37. ‘Yomp’

(Royal Marine) slang for a forced march with a heavy load usually a long distance.

38. ‘Hanging out’

Suffering badly. For example ‘I'm hanging out after the yomp/TAB.’

39. ‘Recce’

Reconnaissance. For example - ‘let’s go recce that pub and see what it's like.’

40. ‘Marking time’

Unpleasant drill movement where a person remains static while moving their legs up and down in one spot. It can also mean you or your career is not going anywhere.

:GBR: :GBR:
Duncan

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"Many of those who enjoy freedom know little of its price."
You can't fix Stupid, but you can occasionally head it off before it hurts something.

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Re: British Military Slang

Post by Niner » Mon May 18, 2020 3:09 pm

Interesting list. Nothing like US slang in the military. One of the books I have picked up is language and slang related to the US military in Vietnam with about 250 pages in it. One of the first shocks of going into a combat unit and having to suddenly learn and understand the language from soldier slang and usage to official military speak is a sudden wake up call. The first time I picked up a radio on bunker guard in pee training a few days in country and I was confronted with a request for a commo check or a sitrep it was a foreign language to me. I had to learn the formula "Lima Charlie Hotel Mike"... "Negative setrep" stuff. Once in an actual unit with an actual field responsibility there were a lot more language things to learn.

In Vietnam the 9th Division in the Delta had a few slang words that the 101st up near the Northern border of South Vietnam didn't. "Sky up" the 9th used, meaning to leave or go away, wasn't used by the "airborne" who weren't nearly as airborne in actual fact.
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Re: British Military Slang

Post by PeterN2 » Mon May 18, 2020 5:04 pm

RAF terms
Pit - issue barrack room bed.
Reast - lie in a state of idleness. 'He does nothing but reast in his pit' - he does nothing but lie in a state of idleness in/on his bed.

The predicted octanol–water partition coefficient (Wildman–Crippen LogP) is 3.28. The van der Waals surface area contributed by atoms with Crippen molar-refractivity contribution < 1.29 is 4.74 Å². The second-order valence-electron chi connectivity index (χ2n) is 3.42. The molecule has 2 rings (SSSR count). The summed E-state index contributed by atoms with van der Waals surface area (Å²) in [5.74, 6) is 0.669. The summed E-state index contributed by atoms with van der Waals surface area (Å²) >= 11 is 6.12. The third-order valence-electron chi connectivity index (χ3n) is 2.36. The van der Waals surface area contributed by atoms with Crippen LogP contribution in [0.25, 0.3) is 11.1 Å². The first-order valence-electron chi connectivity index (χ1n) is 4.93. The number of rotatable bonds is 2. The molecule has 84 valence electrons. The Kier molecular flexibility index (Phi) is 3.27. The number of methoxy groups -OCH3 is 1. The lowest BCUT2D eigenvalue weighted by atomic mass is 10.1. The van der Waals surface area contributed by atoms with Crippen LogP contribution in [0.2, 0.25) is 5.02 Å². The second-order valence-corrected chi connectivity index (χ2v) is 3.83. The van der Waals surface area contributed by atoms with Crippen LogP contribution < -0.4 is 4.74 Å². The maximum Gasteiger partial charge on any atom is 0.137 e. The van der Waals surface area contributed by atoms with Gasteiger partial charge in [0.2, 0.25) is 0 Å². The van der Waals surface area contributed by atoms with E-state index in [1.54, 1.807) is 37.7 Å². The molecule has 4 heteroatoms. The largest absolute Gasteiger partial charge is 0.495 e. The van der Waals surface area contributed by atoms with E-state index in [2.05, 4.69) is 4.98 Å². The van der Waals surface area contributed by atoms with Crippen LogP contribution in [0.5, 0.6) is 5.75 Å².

Duff gen - given incorrect information.
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Re: British Military Slang

Post by Niner Delta » Mon May 18, 2020 8:43 pm

Like Robert, I spent a lot of time on the radio in Nam. I think I have mentioned this before, but I think
a lot of the CB radio words and styles started over there. When I first got into CB radios in the 1970s, seemed
like I already knew much of the slang used. And going out on the FO team at first, I didn't know
any of the terms, in the Arty unit I only had talked to the FDC, not the units in the field. As with everything
over there, it was all a learning experience. Almost everything they taught you in the States was wrong .... :lol:


.
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Re: British Military Slang

Post by Niner » Mon May 18, 2020 11:11 pm

Another thing about Vietnam soldier speak was that every sentence seemed to need a cuss word in it. Best with three or four for important statements. That was a learned condition we would have to amend when we got back to the world and got a job with employee and customer relationships if we wanted to stay employed.
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Re: British Military Slang

Post by DuncaninFrance » Tue May 19, 2020 2:45 am

Very true. When I came home from my first trip in the merchant navy in '66 every other word I uttered was F**k :roll:
My father soon brought me back into the real world!!!
Duncan

What contemptible scoundrel has stolen the cork to my lunch? -- W.C. Fields
"Many of those who enjoy freedom know little of its price."
You can't fix Stupid, but you can occasionally head it off before it hurts something.

http://www.twgpp.org
http://www.andrewsinfrance.co.uk
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Re: British Military Slang

Post by Aughnanure » Tue May 19, 2020 5:28 pm

DuncaninFrance wrote:
Tue May 19, 2020 2:45 am
Very true. When I came home from my first trip in the merchant navy in '66 every other word I uttered was F**k :roll:
My father soon brought me back into the real world!!!
Likewise, when I came home from Korea I asked mum to " Pass the f**ken sauce, please", she was absolutely unfazed and I didn't realize what I'd said
Some years later the subject came up and I found out that an officer had visited the parents about a week before I arrived home and warned them of this very thing, among others.

As there were over a thousand of us returning on the ship it must have been a rather large exercise to visit all the parents.